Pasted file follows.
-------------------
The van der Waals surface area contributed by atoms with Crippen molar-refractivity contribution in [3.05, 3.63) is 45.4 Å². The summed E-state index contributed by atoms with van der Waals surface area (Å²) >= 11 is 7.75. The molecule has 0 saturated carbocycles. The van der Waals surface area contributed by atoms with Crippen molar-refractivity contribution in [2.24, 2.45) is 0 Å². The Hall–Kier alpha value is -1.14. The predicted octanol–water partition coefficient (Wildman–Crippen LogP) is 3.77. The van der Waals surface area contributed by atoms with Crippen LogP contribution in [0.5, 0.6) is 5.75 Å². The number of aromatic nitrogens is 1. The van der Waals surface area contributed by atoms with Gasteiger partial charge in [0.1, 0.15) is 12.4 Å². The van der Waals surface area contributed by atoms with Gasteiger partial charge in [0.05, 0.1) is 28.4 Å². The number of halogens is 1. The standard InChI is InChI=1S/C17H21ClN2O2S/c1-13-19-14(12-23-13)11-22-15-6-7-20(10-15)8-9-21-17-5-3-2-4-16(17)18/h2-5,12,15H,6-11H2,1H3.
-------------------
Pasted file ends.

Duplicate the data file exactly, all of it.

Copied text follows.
The van der Waals surface area contributed by atoms with Crippen molar-refractivity contribution in [3.05, 3.63) is 45.4 Å². The summed E-state index contributed by atoms with van der Waals surface area (Å²) >= 11 is 7.75. The molecule has 0 saturated carbocycles. The van der Waals surface area contributed by atoms with Crippen molar-refractivity contribution in [2.24, 2.45) is 0 Å². The Hall–Kier alpha value is -1.14. The predicted octanol–water partition coefficient (Wildman–Crippen LogP) is 3.77. The van der Waals surface area contributed by atoms with Crippen LogP contribution in [0.5, 0.6) is 5.75 Å². The number of aromatic nitrogens is 1. The van der Waals surface area contributed by atoms with Gasteiger partial charge in [0.1, 0.15) is 12.4 Å². The van der Waals surface area contributed by atoms with Gasteiger partial charge in [0.05, 0.1) is 28.4 Å². The number of halogens is 1. The standard InChI is InChI=1S/C17H21ClN2O2S/c1-13-19-14(12-23-13)11-22-15-6-7-20(10-15)8-9-21-17-5-3-2-4-16(17)18/h2-5,12,15H,6-11H2,1H3.